Remove all upholstered (stuffed) furniture and replace upholstered furniture with wooden or plastic furniture. Avoid open bookshelves, as they are great dust catchers.
    • sleeping and napping
      Your child should nap or sleep only in his/her own bed, which has been made dust free. When your child travels or visits, he/she should take a non-allergic pillow with him/her.
    • playing
      If your child has asthma, do not allow him/her to jump on furniture or beds nor wrestle on carpeted floors. Avoid fabric toys or stuffed animals. If your child has stuffed animals they should be machine washable and washed in hot water or placed in the freezer overnight at least weekly. Store toys in a closed toy chest.
  • pollens
    In many areas, pollens can be a problem from February through November each year. If your child is allergic to pollen, during pollen season it is important that you keep all car/house windows closed and use the air conditioning.
  • animal dander
    Pets that have fur or feathers often cause allergy troubles. If your child is allergic to animal dander (the "skin" of the animal), it is best not to have pets and not to visit homes where these types of pets are kept.
  • mold/mildew
    Mold and mildew grow in areas that are dark, humid, and have poor ventilation.
    • outdoors
      Avoid damp, shady areas. Remove fallen leaves and avoid cutting the grass.
    • bathrooms and kitchens
      Always use the exhaust fans when cooking or bathing. If you do see mold/mildew, clean the area with cleansers made with bleach.
    • in the house
      Use the air conditioner. Avoid using humidifiers, as mold/mildew can grow in the water tank. If you must use a humidifier, clean it daily with a bleach and water solution. Reduce indoor humidity to less than 50 percent - use a dehumidifier, if needed. Empty and clean the dehumidifier daily.
  • cockroaches
    Some people are very allergic to the substance the cockroach leaves behind. Cockroaches are very common in warm climates and in homes of people living in the city. However, even in climates with much cooler temperatures, the use of central heat allows the cockroaches to live. To avoid exposure to cockroaches, it is best to use roach traps or a professional exterminator.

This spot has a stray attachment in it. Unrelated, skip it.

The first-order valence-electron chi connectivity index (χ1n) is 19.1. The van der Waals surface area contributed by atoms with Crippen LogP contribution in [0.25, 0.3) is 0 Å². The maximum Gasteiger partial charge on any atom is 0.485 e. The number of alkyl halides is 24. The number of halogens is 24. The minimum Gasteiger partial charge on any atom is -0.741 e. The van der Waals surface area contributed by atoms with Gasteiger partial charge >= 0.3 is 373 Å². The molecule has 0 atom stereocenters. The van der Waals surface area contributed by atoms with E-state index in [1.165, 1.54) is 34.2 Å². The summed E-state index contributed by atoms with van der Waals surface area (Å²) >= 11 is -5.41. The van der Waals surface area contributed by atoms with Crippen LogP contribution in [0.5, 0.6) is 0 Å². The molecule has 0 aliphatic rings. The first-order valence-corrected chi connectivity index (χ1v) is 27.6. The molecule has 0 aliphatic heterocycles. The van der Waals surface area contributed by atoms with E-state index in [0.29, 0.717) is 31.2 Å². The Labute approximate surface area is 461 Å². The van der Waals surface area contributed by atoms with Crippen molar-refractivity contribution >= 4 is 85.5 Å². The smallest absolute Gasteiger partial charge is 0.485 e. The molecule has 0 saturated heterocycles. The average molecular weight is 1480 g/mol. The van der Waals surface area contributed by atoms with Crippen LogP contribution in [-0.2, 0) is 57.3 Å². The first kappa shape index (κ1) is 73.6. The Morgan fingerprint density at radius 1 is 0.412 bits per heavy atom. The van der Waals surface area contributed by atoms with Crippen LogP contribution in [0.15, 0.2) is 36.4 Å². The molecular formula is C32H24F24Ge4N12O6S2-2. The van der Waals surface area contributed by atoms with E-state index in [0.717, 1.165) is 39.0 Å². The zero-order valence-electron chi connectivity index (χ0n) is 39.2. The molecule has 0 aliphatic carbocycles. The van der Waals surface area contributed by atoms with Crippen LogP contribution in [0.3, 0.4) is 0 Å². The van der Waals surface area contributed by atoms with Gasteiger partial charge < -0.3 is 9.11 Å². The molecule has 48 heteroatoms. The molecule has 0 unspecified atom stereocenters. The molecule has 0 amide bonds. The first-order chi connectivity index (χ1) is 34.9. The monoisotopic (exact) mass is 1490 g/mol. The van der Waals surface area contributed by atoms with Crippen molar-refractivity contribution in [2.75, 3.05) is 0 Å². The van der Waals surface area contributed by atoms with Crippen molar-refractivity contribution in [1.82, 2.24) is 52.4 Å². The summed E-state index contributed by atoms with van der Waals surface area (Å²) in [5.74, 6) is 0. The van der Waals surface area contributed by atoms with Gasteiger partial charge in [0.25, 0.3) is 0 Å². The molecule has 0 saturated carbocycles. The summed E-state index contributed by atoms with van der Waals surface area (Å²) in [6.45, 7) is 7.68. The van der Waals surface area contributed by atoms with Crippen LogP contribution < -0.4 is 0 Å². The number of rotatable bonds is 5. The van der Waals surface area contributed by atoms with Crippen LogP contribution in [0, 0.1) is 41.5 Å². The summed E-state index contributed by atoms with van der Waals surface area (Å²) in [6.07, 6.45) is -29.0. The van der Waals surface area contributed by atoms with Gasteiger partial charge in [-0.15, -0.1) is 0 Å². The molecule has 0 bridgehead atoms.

• exercise
    Even though exercise is a common asthma trigger, your child should not limit his/her participation in sports/exercise, unless directed by a physician. Exercise is good for your health and lungs. Some forms of exercise such as running long distances and playing basketball may be harder for your child to do. Activities such as swimming, golf, and karate are good choices for children with asthma. However, persons with asthma should be able to participate in most physical activities. Always make sure your child has a warm-up and cool-down period before and after exercise. Using a reliever medication 15 to 20 minutes before starting exercise can be very helpful, as directed by your child's physician. Consult your child's physician about exercise and asthma if this is a problem for your child.
  • irritants
    • smoke
      Do not allow family and friends to smoke anywhere inside the house. Do not allow smoking in the car at any time. Smoke is very irritating in an enclosed area and its odor may be trapped in the car's upholstery for a long period of time and continue to trigger symptoms. When eating out, always sit in non-smoking sections of restaurants. You should also have non-smoking childcare providers.
    • strong perfumes/odors
      Your child should avoid things that have a strong smell such as cleaning products, perfumes, hair spray, tar, fresh paint, gasoline, insect sprays, and room deodorizers.

Click here to view the
Online Resources of Allergy, Asthma, & Immunology